Once you have filed your response, the Examiner will either agree with you, and your application will proceed, or s/he will disagree with you. If s/he disagrees with you, you may get another Non-Final/Provisional Refusal (which you can file another response to), or you could receive a Final Refusal. If you receive a Final Refusal, then you need to think about whether you want to fight it, the process for which exceeds the scope of this article.


The publication period. If your application gets past the initial examination and any Office Actions, the next step is publication in the USPTO, UKIPO or EUIPO publication journals. Publication gives the world anywhere from 1 to 3 months (depending on jurisdiction) to challenge your application with an Opposition. The clock starts ticking on the day our application is published.

An interesting side note – In the US, if your mark is similar to an existing registered mark or pending application, then the Examiner will ask you to defend your mark with an Office Action. In contrast, the UK individually writes the potentially aggrieved parties and invites them to oppose your application.

If you receive an Opposition to your application, this can mean you are in for a long process. First, there is a cooling-off period that can last months. Only after this cooling off period will the briefing period begin. It’s similar to mini-litigation in court and can last more than a year. An attorney is highly recommended if you end up in an Opposition proceeding. As such, these proceedings are really only used by parties with the funds and desire to secure or defend their marks.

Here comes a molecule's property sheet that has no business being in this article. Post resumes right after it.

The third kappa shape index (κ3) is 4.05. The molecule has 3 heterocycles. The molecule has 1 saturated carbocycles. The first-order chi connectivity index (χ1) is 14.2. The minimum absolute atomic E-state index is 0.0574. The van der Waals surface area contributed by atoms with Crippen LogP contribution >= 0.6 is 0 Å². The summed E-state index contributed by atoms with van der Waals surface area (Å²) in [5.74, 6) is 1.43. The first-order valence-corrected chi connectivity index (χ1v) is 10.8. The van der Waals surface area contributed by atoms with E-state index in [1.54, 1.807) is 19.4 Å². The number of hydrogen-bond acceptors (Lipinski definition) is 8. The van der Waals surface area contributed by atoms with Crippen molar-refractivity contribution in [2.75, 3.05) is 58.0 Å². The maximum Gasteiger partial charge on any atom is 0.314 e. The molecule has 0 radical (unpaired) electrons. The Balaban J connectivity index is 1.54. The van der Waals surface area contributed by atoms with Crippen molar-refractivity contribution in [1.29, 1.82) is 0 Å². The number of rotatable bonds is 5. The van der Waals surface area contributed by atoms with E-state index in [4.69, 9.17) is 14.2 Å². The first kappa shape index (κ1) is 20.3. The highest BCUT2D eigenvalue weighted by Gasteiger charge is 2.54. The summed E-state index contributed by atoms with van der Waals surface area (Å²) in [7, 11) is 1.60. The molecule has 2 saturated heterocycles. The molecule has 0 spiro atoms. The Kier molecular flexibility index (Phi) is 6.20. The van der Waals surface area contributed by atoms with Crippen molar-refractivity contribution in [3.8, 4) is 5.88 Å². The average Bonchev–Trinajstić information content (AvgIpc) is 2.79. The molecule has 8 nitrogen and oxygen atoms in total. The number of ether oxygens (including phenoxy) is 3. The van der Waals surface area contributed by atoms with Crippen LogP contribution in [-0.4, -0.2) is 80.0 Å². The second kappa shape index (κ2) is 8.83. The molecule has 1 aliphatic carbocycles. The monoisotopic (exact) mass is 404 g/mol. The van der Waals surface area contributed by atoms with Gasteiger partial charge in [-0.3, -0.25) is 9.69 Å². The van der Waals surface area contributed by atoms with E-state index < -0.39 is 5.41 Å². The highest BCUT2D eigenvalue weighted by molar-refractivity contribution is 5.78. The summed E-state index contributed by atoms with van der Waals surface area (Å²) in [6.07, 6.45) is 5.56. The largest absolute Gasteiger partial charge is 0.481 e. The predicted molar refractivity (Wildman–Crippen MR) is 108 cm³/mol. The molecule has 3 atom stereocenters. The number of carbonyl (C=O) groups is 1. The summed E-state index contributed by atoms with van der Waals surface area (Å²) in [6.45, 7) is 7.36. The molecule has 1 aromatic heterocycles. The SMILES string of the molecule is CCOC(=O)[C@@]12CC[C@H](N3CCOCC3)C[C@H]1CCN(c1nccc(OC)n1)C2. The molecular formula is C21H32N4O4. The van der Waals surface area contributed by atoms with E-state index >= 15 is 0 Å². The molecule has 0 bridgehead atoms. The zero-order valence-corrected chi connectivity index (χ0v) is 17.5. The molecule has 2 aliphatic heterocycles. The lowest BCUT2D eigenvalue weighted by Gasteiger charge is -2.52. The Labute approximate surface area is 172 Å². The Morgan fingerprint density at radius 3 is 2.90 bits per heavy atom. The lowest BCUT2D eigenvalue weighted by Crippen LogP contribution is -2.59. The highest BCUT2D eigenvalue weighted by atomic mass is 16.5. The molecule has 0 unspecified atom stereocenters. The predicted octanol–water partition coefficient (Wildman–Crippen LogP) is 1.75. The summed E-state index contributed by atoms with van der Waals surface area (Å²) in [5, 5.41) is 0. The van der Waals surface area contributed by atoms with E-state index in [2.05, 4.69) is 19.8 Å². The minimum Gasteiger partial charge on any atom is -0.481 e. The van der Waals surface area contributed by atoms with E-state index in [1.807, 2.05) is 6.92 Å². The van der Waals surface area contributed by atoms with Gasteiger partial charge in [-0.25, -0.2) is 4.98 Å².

Post-publication. Once your application has cleared the publication phase, then congratulations! You are almost home! If you have filed a US application as “intent to use”, you will still need to file your specimen, but for everyone else, your mark will register just as soon as the USPTO, UKIPO or EUIPO admin can process it (which is usually just a few weeks).

Once your mark has formally registered, you may get a certificate (if you asked for it in your application in the US), or after you can ask the various offices for one, and for a small fee, they will either send you a certificate or they will certify that it is registered. It is nice if you want to hang it on your wall or show investors, but it is not necessary because a printout from the PTO or IPO websites is considered definitive proof of registration.

So that is it. Now you have your trademark Congratulations, but don't forget that maintenance requirements start popping up in 5-8 years that you should keep your eye on. If you do not maintain your registration with the PTO or IPO after about ten years, you could lose it.

 Also, if your contact information changes or you transfer the mark, you must let the PTO or IPO know so that you can be informed of any issues either from the government or third parties trying to look you up.


Should you have any questions regarding "How to Register a Trademark", be sure to contact our specialist Trademark Lawyers on (UK) +44(0)203 287 9500, (USA) +1(949)431-5438 or make an online enquiry here and we will contact you.